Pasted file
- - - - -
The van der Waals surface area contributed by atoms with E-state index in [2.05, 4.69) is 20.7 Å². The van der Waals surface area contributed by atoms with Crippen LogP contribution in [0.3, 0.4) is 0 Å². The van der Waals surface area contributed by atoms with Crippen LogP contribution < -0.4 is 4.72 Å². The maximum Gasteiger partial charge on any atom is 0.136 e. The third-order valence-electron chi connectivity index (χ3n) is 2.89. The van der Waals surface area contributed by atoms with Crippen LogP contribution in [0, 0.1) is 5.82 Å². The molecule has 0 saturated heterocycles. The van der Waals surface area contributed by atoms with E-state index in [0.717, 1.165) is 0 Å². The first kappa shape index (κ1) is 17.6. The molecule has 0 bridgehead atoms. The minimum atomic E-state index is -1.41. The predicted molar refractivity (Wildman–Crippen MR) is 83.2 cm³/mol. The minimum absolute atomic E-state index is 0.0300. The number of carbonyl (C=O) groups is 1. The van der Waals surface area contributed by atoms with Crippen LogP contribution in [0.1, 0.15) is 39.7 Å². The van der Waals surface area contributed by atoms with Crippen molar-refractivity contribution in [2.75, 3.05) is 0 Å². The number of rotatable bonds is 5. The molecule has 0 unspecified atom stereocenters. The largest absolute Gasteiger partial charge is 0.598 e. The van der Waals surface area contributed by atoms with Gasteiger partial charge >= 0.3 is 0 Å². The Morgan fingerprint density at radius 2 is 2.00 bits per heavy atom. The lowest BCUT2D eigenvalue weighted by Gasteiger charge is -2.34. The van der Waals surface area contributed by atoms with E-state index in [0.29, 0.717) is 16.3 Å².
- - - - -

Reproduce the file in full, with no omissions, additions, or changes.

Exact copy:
The van der Waals surface area contributed by atoms with E-state index in [2.05, 4.69) is 20.7 Å². The van der Waals surface area contributed by atoms with Crippen LogP contribution in [0.3, 0.4) is 0 Å². The van der Waals surface area contributed by atoms with Crippen LogP contribution < -0.4 is 4.72 Å². The maximum Gasteiger partial charge on any atom is 0.136 e. The third-order valence-electron chi connectivity index (χ3n) is 2.89. The van der Waals surface area contributed by atoms with Crippen LogP contribution in [0, 0.1) is 5.82 Å². The molecule has 0 saturated heterocycles. The van der Waals surface area contributed by atoms with E-state index in [0.717, 1.165) is 0 Å². The first kappa shape index (κ1) is 17.6. The molecule has 0 bridgehead atoms. The minimum atomic E-state index is -1.41. The predicted molar refractivity (Wildman–Crippen MR) is 83.2 cm³/mol. The minimum absolute atomic E-state index is 0.0300. The number of carbonyl (C=O) groups is 1. The van der Waals surface area contributed by atoms with Crippen LogP contribution in [0.1, 0.15) is 39.7 Å². The van der Waals surface area contributed by atoms with Crippen molar-refractivity contribution in [2.75, 3.05) is 0 Å². The number of rotatable bonds is 5. The molecule has 0 unspecified atom stereocenters. The largest absolute Gasteiger partial charge is 0.598 e. The van der Waals surface area contributed by atoms with Gasteiger partial charge >= 0.3 is 0 Å². The Morgan fingerprint density at radius 2 is 2.00 bits per heavy atom. The lowest BCUT2D eigenvalue weighted by Gasteiger charge is -2.34. The van der Waals surface area contributed by atoms with E-state index in [0.29, 0.717) is 16.3 Å².